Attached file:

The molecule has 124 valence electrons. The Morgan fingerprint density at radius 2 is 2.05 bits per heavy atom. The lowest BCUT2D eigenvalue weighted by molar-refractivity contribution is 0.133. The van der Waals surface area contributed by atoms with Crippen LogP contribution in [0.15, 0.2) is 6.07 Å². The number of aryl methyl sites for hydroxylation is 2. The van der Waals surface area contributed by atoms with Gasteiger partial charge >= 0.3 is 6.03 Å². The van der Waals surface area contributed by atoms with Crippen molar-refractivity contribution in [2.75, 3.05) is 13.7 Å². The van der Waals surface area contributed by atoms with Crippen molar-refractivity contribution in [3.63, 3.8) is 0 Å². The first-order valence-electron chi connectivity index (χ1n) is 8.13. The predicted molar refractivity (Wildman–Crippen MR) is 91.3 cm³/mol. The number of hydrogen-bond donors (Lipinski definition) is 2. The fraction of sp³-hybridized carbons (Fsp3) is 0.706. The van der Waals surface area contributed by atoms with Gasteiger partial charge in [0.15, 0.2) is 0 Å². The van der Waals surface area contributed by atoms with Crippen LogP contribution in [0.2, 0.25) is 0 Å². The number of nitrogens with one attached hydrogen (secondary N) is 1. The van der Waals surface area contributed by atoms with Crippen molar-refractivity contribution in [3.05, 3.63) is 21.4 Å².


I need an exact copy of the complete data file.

The molecule has 124 valence electrons. The Morgan fingerprint density at radius 2 is 2.05 bits per heavy atom. The lowest BCUT2D eigenvalue weighted by molar-refractivity contribution is 0.133. The van der Waals surface area contributed by atoms with Crippen LogP contribution in [0.15, 0.2) is 6.07 Å². The number of aryl methyl sites for hydroxylation is 2. The van der Waals surface area contributed by atoms with Gasteiger partial charge >= 0.3 is 6.03 Å². The van der Waals surface area contributed by atoms with Crippen molar-refractivity contribution in [2.75, 3.05) is 13.7 Å². The van der Waals surface area contributed by atoms with Crippen molar-refractivity contribution in [3.63, 3.8) is 0 Å². The first-order valence-electron chi connectivity index (χ1n) is 8.13. The predicted molar refractivity (Wildman–Crippen MR) is 91.3 cm³/mol. The number of hydrogen-bond donors (Lipinski definition) is 2. The fraction of sp³-hybridized carbons (Fsp3) is 0.706. The van der Waals surface area contributed by atoms with Gasteiger partial charge in [0.15, 0.2) is 0 Å². The van der Waals surface area contributed by atoms with Crippen LogP contribution in [0.2, 0.25) is 0 Å². The number of nitrogens with one attached hydrogen (secondary N) is 1. The van der Waals surface area contributed by atoms with Crippen molar-refractivity contribution in [3.05, 3.63) is 21.4 Å².